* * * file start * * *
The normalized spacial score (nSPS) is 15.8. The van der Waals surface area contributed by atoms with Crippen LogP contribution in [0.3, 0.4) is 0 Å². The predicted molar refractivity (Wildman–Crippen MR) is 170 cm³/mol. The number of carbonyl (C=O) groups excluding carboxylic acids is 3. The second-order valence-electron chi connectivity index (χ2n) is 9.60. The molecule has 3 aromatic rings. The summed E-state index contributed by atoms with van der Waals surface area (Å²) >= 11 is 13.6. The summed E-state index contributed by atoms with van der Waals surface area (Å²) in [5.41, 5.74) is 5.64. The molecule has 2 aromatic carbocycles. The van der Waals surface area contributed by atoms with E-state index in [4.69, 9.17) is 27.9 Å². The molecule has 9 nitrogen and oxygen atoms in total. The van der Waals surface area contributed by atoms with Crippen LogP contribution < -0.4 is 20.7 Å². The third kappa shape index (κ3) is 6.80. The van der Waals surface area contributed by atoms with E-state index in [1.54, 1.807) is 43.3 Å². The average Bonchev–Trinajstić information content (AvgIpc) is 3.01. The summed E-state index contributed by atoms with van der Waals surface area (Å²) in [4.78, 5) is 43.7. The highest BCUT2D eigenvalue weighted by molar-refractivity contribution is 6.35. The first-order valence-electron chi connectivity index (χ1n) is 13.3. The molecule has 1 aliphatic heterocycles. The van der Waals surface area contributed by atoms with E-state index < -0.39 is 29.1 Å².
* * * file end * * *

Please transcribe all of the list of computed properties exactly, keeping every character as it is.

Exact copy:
The normalized spacial score (nSPS) is 15.8. The van der Waals surface area contributed by atoms with Crippen LogP contribution in [0.3, 0.4) is 0 Å². The predicted molar refractivity (Wildman–Crippen MR) is 170 cm³/mol. The number of carbonyl (C=O) groups excluding carboxylic acids is 3. The second-order valence-electron chi connectivity index (χ2n) is 9.60. The molecule has 3 aromatic rings. The summed E-state index contributed by atoms with van der Waals surface area (Å²) >= 11 is 13.6. The summed E-state index contributed by atoms with van der Waals surface area (Å²) in [5.41, 5.74) is 5.64. The molecule has 2 aromatic carbocycles. The van der Waals surface area contributed by atoms with E-state index in [4.69, 9.17) is 27.9 Å². The molecule has 9 nitrogen and oxygen atoms in total. The van der Waals surface area contributed by atoms with Crippen LogP contribution < -0.4 is 20.7 Å². The third kappa shape index (κ3) is 6.80. The van der Waals surface area contributed by atoms with E-state index in [1.54, 1.807) is 43.3 Å². The average Bonchev–Trinajstić information content (AvgIpc) is 3.01. The summed E-state index contributed by atoms with van der Waals surface area (Å²) in [4.78, 5) is 43.7. The highest BCUT2D eigenvalue weighted by molar-refractivity contribution is 6.35. The first-order valence-electron chi connectivity index (χ1n) is 13.3. The molecule has 1 aliphatic heterocycles. The van der Waals surface area contributed by atoms with E-state index < -0.39 is 29.1 Å².